There’s something quite compelling in obsessive repetition, the way, say, French composer Erik Satie insisted on repeating musical motifs over and over, or 840 times in the case of Vexations (1893–94), as if on a mystical quest. Though here Satie was striving to test the virtues of ‘boredom’ in music, Rachel Whiteread, whose whole oeuvre consists of variations on a single approach, seems on a quest to capture the essence of memory. Her repetitive process is made bluntly apparent in this retrospective, which, housed in one large room, offers a panoramic view of her oeuvre. Throughout her 30-year career, the British artist has been casting – in concrete and plaster for the most part, as well as using a range of other materials including resins, glass, rubber and wax – the ‘negative spaces’ around domestic objects and structures (from toilet paper rolls to bathtubs to entire houses) to reveal their imperfect surfaces and undersides, paradoxically preserving their presence by making their absence tangible. As these empty spaces materialise, they become lasting tributes not only to objects and places, but also to memory itself – giving shape to its abstract and fleeting nature.
The two aisles formed by the plaster-cast rows of cabinets in Untitled (Book Corridors), 1997–8) evoke library shelves stacked with books, but take a closer look and you’ll realise these are not casts of bookshelves, but rather of the spaces between them, revealing the books’ pages rather than their spines. The same goes for the haptic Torso series (1991–99), which renders the emptiness inside a hot-water bottle in plaster, rubber, resin, wax and concrete. Some of the resulting objects actually look their part (the cast of a cardboard box’s interior ultimately looks like its original), but the most intriguing ones differ enough from their model to keep things interesting. The experience of looking at Untitled (Stairs) (2001), for instance, a freestanding concrete sculpture of two flights of stairs facing each other, is something comparable to trying to figure out whether the edges of a cube drawn on paper are projecting out from or receding into the page: you’re never quite able to make out what the ‘positive’ version of the stairs would look like. But perhaps that’s exactly the point: the sculpture is not so much a reference to a specific staircase as it is a means to speaking about the people who used it, and capturing something of the sense of a place.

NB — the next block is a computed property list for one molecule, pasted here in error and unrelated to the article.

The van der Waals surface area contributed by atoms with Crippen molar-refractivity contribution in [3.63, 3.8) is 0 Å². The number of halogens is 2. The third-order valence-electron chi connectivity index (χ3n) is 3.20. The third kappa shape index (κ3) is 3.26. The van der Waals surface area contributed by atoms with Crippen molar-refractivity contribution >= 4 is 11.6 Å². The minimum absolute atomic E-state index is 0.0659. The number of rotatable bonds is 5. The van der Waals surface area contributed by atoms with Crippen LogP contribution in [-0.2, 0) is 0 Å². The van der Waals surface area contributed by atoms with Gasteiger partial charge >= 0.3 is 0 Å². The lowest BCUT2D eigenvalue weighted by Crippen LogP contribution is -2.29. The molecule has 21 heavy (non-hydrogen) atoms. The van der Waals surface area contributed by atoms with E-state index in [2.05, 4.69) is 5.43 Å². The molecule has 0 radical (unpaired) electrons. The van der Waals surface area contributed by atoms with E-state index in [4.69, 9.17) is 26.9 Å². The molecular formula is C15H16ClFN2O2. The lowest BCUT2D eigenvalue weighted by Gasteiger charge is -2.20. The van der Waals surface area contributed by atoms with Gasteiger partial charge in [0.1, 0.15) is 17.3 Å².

A surprising addition here is a selection of the artist’s works on paper. Rarely shown, these denote Whiteread’s poetic inclination towards abstraction: a painted, semifolded cardboard work, reminiscent of Richard Tuttle’s compositions, looks like a template for an unrealisable structure; details of a chevron-motif floorboard, painted on graph paper, suggest an Agnes Martin-like grid; the perspective of a zigzagging staircase, outlined in correction fluid on black paper, collapses under the repetition of vertical lines, seemingly dripping from each angle of its steps. These works offer a refreshing counterpoint to an exhibition that risks running out of steam. Whiteread’s recent series, including almost-pristine translucent-resin casts of doors and window frames as well as shed facades in papier-mâché, seem to lack the poignant presence of so much of the other work here. Repetition, it seems, can only run for so long before it starts to lose any virtue.
Rachel Whiteread ran from 12 September 2017 – 21 January 2018 at Tate Britain. and travels to Belvedere 21, Vienna, where it’s on view through 29 July 2018.
From the March 2018 issue of ArtReview